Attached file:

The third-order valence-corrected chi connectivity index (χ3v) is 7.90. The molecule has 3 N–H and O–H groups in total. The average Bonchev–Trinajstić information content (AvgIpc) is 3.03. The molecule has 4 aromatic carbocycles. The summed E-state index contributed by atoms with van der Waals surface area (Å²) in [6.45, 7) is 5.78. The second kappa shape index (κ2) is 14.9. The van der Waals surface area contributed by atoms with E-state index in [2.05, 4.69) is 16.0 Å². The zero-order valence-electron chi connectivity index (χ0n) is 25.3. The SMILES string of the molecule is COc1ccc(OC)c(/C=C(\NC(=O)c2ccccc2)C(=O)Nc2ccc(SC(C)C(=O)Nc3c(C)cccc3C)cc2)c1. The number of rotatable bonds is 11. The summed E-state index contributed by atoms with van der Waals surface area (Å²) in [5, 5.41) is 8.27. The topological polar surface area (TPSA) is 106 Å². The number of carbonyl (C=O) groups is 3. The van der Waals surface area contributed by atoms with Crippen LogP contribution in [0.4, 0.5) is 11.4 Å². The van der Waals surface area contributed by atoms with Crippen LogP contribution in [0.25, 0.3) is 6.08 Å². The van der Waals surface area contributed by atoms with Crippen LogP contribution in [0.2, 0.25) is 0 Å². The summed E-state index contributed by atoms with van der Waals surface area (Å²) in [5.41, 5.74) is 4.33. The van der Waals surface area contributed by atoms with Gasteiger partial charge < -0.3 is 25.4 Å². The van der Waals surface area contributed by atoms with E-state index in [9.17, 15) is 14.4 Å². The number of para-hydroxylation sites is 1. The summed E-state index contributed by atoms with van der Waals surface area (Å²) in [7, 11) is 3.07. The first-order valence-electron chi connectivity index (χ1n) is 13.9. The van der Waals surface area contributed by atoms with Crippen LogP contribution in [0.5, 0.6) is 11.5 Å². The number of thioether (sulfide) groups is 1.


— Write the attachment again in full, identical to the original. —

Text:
The third-order valence-corrected chi connectivity index (χ3v) is 7.90. The molecule has 3 N–H and O–H groups in total. The average Bonchev–Trinajstić information content (AvgIpc) is 3.03. The molecule has 4 aromatic carbocycles. The summed E-state index contributed by atoms with van der Waals surface area (Å²) in [6.45, 7) is 5.78. The second kappa shape index (κ2) is 14.9. The van der Waals surface area contributed by atoms with E-state index in [2.05, 4.69) is 16.0 Å². The zero-order valence-electron chi connectivity index (χ0n) is 25.3. The SMILES string of the molecule is COc1ccc(OC)c(/C=C(\NC(=O)c2ccccc2)C(=O)Nc2ccc(SC(C)C(=O)Nc3c(C)cccc3C)cc2)c1. The number of rotatable bonds is 11. The summed E-state index contributed by atoms with van der Waals surface area (Å²) in [5, 5.41) is 8.27. The topological polar surface area (TPSA) is 106 Å². The number of carbonyl (C=O) groups is 3. The van der Waals surface area contributed by atoms with Crippen LogP contribution in [0.4, 0.5) is 11.4 Å². The van der Waals surface area contributed by atoms with Crippen LogP contribution in [0.25, 0.3) is 6.08 Å². The van der Waals surface area contributed by atoms with Crippen LogP contribution in [0.2, 0.25) is 0 Å². The summed E-state index contributed by atoms with van der Waals surface area (Å²) in [5.41, 5.74) is 4.33. The van der Waals surface area contributed by atoms with Gasteiger partial charge < -0.3 is 25.4 Å². The van der Waals surface area contributed by atoms with E-state index in [9.17, 15) is 14.4 Å². The number of para-hydroxylation sites is 1. The summed E-state index contributed by atoms with van der Waals surface area (Å²) in [7, 11) is 3.07. The first-order valence-electron chi connectivity index (χ1n) is 13.9. The van der Waals surface area contributed by atoms with Crippen LogP contribution in [0.5, 0.6) is 11.5 Å². The number of thioether (sulfide) groups is 1.